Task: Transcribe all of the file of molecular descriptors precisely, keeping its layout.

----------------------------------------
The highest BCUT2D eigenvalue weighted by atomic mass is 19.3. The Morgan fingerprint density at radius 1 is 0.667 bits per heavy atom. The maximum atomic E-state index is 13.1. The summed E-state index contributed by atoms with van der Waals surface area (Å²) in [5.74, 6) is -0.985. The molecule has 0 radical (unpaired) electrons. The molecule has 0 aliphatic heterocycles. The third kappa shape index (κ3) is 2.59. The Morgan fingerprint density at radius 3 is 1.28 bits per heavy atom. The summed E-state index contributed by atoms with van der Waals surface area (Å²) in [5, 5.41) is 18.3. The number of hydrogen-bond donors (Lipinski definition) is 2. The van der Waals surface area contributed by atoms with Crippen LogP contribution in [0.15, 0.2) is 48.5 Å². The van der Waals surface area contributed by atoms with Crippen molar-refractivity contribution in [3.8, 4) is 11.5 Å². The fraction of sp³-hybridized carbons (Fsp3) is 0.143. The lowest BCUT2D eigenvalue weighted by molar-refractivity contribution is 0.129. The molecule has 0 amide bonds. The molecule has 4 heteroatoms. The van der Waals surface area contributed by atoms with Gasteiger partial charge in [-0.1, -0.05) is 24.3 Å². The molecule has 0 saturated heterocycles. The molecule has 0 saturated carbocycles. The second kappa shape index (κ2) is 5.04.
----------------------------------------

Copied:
The highest BCUT2D eigenvalue weighted by atomic mass is 19.3. The Morgan fingerprint density at radius 1 is 0.667 bits per heavy atom. The maximum atomic E-state index is 13.1. The summed E-state index contributed by atoms with van der Waals surface area (Å²) in [5.74, 6) is -0.985. The molecule has 0 radical (unpaired) electrons. The molecule has 0 aliphatic heterocycles. The third kappa shape index (κ3) is 2.59. The Morgan fingerprint density at radius 3 is 1.28 bits per heavy atom. The summed E-state index contributed by atoms with van der Waals surface area (Å²) in [5, 5.41) is 18.3. The number of hydrogen-bond donors (Lipinski definition) is 2. The van der Waals surface area contributed by atoms with Crippen LogP contribution in [0.15, 0.2) is 48.5 Å². The van der Waals surface area contributed by atoms with Crippen molar-refractivity contribution in [3.8, 4) is 11.5 Å². The fraction of sp³-hybridized carbons (Fsp3) is 0.143. The lowest BCUT2D eigenvalue weighted by molar-refractivity contribution is 0.129. The molecule has 0 amide bonds. The molecule has 4 heteroatoms. The van der Waals surface area contributed by atoms with Gasteiger partial charge in [-0.1, -0.05) is 24.3 Å². The molecule has 0 saturated heterocycles. The molecule has 0 saturated carbocycles. The second kappa shape index (κ2) is 5.04.